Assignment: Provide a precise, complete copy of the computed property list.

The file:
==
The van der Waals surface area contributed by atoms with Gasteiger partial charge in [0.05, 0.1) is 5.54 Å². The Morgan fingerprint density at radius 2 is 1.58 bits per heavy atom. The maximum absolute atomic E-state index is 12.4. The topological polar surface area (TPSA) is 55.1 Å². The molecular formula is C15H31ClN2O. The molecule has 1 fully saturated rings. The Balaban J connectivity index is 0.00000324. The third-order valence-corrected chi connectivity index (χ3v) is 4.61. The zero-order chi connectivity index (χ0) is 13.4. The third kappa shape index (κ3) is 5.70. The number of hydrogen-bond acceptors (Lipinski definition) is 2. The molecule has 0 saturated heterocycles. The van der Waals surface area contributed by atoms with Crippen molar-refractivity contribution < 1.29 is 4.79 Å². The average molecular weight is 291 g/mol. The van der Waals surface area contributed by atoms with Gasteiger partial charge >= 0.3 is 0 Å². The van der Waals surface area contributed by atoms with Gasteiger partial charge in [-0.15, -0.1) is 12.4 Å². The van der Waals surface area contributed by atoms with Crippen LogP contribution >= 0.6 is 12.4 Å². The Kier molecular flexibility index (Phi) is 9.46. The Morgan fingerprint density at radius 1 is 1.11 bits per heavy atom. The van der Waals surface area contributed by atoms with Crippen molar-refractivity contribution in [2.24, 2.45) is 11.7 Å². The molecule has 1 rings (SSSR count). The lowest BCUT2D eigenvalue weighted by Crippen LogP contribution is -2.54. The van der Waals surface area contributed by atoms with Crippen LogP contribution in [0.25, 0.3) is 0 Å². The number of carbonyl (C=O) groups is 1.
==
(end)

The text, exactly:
The van der Waals surface area contributed by atoms with Gasteiger partial charge in [0.05, 0.1) is 5.54 Å². The Morgan fingerprint density at radius 2 is 1.58 bits per heavy atom. The maximum absolute atomic E-state index is 12.4. The topological polar surface area (TPSA) is 55.1 Å². The molecular formula is C15H31ClN2O. The molecule has 1 fully saturated rings. The Balaban J connectivity index is 0.00000324. The third-order valence-corrected chi connectivity index (χ3v) is 4.61. The zero-order chi connectivity index (χ0) is 13.4. The third kappa shape index (κ3) is 5.70. The number of hydrogen-bond acceptors (Lipinski definition) is 2. The molecule has 0 saturated heterocycles. The van der Waals surface area contributed by atoms with Crippen molar-refractivity contribution < 1.29 is 4.79 Å². The average molecular weight is 291 g/mol. The van der Waals surface area contributed by atoms with Gasteiger partial charge >= 0.3 is 0 Å². The van der Waals surface area contributed by atoms with Gasteiger partial charge in [-0.15, -0.1) is 12.4 Å². The van der Waals surface area contributed by atoms with Crippen LogP contribution >= 0.6 is 12.4 Å². The Kier molecular flexibility index (Phi) is 9.46. The Morgan fingerprint density at radius 1 is 1.11 bits per heavy atom. The van der Waals surface area contributed by atoms with Crippen molar-refractivity contribution in [2.24, 2.45) is 11.7 Å². The molecule has 1 rings (SSSR count). The lowest BCUT2D eigenvalue weighted by Crippen LogP contribution is -2.54. The van der Waals surface area contributed by atoms with Crippen LogP contribution in [0.25, 0.3) is 0 Å². The number of carbonyl (C=O) groups is 1.